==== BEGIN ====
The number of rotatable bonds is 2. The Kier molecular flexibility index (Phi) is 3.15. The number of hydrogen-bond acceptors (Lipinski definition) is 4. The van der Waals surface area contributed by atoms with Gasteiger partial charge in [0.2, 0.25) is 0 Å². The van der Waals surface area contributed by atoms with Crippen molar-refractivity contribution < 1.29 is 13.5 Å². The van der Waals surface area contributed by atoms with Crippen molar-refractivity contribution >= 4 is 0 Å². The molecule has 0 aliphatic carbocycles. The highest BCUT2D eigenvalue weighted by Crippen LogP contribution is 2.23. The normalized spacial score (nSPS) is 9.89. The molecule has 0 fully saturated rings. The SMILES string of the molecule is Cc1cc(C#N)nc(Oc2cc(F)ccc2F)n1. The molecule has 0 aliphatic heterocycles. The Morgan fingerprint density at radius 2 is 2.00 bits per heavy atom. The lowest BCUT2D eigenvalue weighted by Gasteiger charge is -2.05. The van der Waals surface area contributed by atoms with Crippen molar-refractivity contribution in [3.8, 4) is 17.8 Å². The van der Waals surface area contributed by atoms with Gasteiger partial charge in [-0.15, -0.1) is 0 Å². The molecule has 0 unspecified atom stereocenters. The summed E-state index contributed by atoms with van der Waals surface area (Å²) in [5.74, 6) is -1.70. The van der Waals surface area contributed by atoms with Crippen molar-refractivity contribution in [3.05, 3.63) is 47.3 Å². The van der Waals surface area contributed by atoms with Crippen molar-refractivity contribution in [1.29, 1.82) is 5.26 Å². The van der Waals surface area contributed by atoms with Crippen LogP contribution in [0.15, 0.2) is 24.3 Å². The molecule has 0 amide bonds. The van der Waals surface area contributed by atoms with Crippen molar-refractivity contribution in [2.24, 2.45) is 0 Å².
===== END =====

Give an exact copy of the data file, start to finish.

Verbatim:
The number of rotatable bonds is 2. The Kier molecular flexibility index (Phi) is 3.15. The number of hydrogen-bond acceptors (Lipinski definition) is 4. The van der Waals surface area contributed by atoms with Gasteiger partial charge in [0.2, 0.25) is 0 Å². The van der Waals surface area contributed by atoms with Crippen molar-refractivity contribution < 1.29 is 13.5 Å². The van der Waals surface area contributed by atoms with Crippen molar-refractivity contribution >= 4 is 0 Å². The molecule has 0 aliphatic carbocycles. The highest BCUT2D eigenvalue weighted by Crippen LogP contribution is 2.23. The normalized spacial score (nSPS) is 9.89. The molecule has 0 fully saturated rings. The SMILES string of the molecule is Cc1cc(C#N)nc(Oc2cc(F)ccc2F)n1. The molecule has 0 aliphatic heterocycles. The Morgan fingerprint density at radius 2 is 2.00 bits per heavy atom. The lowest BCUT2D eigenvalue weighted by Gasteiger charge is -2.05. The van der Waals surface area contributed by atoms with Crippen molar-refractivity contribution in [3.8, 4) is 17.8 Å². The van der Waals surface area contributed by atoms with Gasteiger partial charge in [-0.15, -0.1) is 0 Å². The molecule has 0 unspecified atom stereocenters. The summed E-state index contributed by atoms with van der Waals surface area (Å²) in [5.74, 6) is -1.70. The van der Waals surface area contributed by atoms with Crippen molar-refractivity contribution in [3.05, 3.63) is 47.3 Å². The van der Waals surface area contributed by atoms with Crippen molar-refractivity contribution in [1.29, 1.82) is 5.26 Å². The van der Waals surface area contributed by atoms with Crippen LogP contribution in [0.15, 0.2) is 24.3 Å². The molecule has 0 amide bonds. The van der Waals surface area contributed by atoms with Crippen molar-refractivity contribution in [2.24, 2.45) is 0 Å².